About 30 years ago, some friends of mine bought a loft in the East Village area of Manhattan in a building that was reserved for artists. This was fine for my friends, both of whom were, in fact, artists…albeit ones who spent most of their time creating advertising.
But the attorney downstairs definitely didn’t qualify. So when word came down that the co-op board was going from apartment to apartment to confirm that every owner was actually engaged in some sort of artistic endeavor, the lawyer ran out and bought some canvases and spray paint and hurriedly made some art, which was all he had to do, because the requirement was just that you be an artist, not that you be a good artist. Basically, the board only wanted to make sure its building was occupied by artistic types. It probably would have been enough just to wear a beret.
You know where this is going, right? Indeed, the attorney’s paintings wound up in galleries and sold for thousands of dollars.
And I was okay with that. After all, who’s to say the litigator didn’t have previously undiscovered talent that only manifested itself when he began vigorously shaking paint cans? Who are we to appraise his work solely on the basis of its casual, need-based creation? Perhaps the fact that he had to make the art in order to save his home makes the work more important and more meaningful than, say, a Jackson Pollock painting, like the one at right, which, if you click on it and blow it up, will be instantly identifiable as white, orange, yellow and black blotches of paint.
But my gripe today is not with art that is seemingly random smushes and streaks of color tossed haphazardly (although, the artist might tell you, with great intent) onto a surface. I don’t have a problem with any of that, even if it’s a 4-year-old’s finger painting or the result of an epic paintball battle. At least you can look at all the pretty colors.
It’s not abstract art per se that I object to; it’s stupid art…work in which the artists are obviously trying to put one over on us. I imagine the intent of these pieces is not to create beauty as much to expose gallery owners, museum curators, art critics and collectors as the frauds they are.
Take, for example, the “black on black” paintings that seem to be required inclusions for the collection of any modern art museum. We are told that these are not what they appear to be–canvases dipped in a vat of black paint. We are told that there are subtle shading variances that only reveal themselves if you stare at the thing for twenty minutes or so, or until a cute, arty girl (also, as it turns out, covered entirely in black) comes along and accepts your invitation to grab a cappuccino.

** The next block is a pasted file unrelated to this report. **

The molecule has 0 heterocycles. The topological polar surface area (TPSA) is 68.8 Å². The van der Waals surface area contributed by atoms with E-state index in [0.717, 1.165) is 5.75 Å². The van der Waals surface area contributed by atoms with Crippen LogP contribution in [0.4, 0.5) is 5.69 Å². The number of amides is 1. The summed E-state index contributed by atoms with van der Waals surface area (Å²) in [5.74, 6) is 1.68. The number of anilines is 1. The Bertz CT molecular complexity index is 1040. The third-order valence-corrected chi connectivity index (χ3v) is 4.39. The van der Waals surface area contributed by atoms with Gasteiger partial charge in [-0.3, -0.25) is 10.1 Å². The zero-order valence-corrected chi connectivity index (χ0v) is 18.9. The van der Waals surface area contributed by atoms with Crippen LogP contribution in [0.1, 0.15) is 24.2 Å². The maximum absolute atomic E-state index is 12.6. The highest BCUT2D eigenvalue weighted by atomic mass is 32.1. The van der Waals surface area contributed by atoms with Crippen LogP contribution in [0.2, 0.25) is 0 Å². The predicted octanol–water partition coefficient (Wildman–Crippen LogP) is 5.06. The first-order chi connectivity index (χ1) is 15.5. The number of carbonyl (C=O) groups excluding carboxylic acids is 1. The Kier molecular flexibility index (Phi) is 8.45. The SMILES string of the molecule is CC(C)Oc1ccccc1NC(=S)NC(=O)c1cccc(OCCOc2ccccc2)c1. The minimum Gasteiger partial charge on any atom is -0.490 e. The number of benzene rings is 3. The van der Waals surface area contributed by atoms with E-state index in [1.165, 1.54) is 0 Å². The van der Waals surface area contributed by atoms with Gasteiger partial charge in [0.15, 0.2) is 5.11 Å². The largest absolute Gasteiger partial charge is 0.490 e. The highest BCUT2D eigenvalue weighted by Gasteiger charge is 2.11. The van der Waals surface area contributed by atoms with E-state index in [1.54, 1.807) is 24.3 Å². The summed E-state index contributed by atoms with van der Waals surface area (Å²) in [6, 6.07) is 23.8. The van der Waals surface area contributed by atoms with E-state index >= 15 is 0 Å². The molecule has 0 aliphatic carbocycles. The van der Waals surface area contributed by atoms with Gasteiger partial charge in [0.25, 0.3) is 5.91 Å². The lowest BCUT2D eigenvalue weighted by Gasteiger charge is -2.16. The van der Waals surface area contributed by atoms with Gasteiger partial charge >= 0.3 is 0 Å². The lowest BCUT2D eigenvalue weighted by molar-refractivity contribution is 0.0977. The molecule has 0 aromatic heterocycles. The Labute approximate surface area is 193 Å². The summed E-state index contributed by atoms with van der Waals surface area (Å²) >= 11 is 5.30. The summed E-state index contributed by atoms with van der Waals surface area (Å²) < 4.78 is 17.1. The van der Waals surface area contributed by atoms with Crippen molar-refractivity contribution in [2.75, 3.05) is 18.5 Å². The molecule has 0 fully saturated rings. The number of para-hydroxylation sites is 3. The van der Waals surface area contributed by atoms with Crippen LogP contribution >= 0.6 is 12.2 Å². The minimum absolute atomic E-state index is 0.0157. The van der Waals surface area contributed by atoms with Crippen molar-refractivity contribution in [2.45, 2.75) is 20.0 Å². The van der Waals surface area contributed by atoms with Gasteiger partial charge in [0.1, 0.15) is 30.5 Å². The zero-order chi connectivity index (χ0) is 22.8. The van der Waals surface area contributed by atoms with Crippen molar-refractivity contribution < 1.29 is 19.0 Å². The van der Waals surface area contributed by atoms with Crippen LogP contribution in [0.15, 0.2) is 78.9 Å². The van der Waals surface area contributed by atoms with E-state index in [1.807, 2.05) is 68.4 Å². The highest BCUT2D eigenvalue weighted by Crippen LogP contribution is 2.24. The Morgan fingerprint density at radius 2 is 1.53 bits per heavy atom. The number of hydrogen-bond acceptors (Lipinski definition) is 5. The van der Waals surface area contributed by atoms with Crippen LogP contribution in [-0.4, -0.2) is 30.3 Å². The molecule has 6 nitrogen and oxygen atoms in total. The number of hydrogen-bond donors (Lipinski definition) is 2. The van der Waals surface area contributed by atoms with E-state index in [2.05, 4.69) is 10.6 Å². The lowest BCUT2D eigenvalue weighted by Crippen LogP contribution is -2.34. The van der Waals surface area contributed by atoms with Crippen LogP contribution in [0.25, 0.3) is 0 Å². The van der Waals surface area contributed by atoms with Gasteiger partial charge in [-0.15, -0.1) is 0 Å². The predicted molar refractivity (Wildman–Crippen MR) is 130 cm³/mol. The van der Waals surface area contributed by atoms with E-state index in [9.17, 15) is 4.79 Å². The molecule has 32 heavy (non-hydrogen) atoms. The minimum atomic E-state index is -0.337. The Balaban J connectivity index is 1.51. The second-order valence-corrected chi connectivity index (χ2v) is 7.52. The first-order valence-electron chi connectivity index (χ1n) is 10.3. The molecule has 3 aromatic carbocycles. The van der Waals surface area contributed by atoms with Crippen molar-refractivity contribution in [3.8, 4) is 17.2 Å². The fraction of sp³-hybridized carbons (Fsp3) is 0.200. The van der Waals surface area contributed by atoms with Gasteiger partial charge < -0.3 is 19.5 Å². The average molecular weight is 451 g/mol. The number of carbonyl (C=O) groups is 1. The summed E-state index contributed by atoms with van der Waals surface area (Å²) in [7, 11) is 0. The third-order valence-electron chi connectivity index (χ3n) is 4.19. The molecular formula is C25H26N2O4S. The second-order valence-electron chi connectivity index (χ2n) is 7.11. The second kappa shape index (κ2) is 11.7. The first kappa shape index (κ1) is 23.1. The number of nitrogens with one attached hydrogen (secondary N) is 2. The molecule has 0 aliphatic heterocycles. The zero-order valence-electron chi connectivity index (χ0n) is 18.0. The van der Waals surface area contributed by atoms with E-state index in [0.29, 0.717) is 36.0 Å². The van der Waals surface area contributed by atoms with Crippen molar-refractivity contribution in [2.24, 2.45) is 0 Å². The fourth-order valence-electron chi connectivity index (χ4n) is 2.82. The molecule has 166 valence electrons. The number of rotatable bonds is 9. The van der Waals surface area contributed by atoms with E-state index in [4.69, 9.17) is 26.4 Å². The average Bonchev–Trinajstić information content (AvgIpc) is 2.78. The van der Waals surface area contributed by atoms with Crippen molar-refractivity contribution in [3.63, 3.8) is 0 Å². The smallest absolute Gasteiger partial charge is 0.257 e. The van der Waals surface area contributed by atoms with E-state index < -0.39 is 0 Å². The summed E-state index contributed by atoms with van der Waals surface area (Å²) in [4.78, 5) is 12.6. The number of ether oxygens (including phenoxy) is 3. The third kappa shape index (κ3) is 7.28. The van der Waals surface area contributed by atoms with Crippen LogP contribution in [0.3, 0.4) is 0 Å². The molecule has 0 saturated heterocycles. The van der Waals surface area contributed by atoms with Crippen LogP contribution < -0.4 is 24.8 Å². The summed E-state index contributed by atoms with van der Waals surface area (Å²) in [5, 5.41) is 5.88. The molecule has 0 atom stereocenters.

I have news for you: if you stare at anything long enough, all sorts of images will be revealed, many of them residing only in your head.
Here’s a little art appreciation test for you: is the black box above a masterpiece by famed black painting artist Ad Reinhardt or a square I made with Microsoft Word?
Of course, if you are an aspiring fine artist today, you can’t get away with black canvases because that’s already been done. But you could try a blue one! Yes, and draw a stripe right down the middle of it so that it looks like an overhead shot of a country road. Oh, sorry–too late. That just sold at auction…for $43.8 million!
But all of this is minor league stuff compared to what Tracey Emin has pulled off. Ms. Emin rolled out of bed one morning and decided it was art. The bed, that is. So she named her bed (nothing fancy or profound, just “My Bed”) and sold it to British adman and art collector Charles (“I’ll buy anything called art”) Saatchi. And he just resold it at auction for $4.4 million. Sure, it’s just a drop in the bucket next to what they got for the blue thing with the white stripe, but then, Emin didn’t have to put nearly as much work into it. And it’s a bargain for the buyer, who can not only admire his new purchase, he can also sleep in it.
I imagine Ms. Emin will have to accompany the piece to its new home so that the disheveled sheets, empty vodka bottles, cigarette butts and discarded condoms (all of which are included at no additional cost) can be arranged just so. After all, if a used Trojan is so much as an inch out of place, it would not be the same artwork that was purchased, and not nearly as pleasing to the eye.
I really get upset when I hear about stuff like this because I think about the years I lived as a single guy in New York, and all the works of art I took down the hall to the washing machine. I also object to the sale of any piece that doesn’t meet the single requirement I have for anything purporting to be art:
It has to be something I couldn’t do.
See you soon.
P.S. The black box above is the actual Reinhardt masterpiece.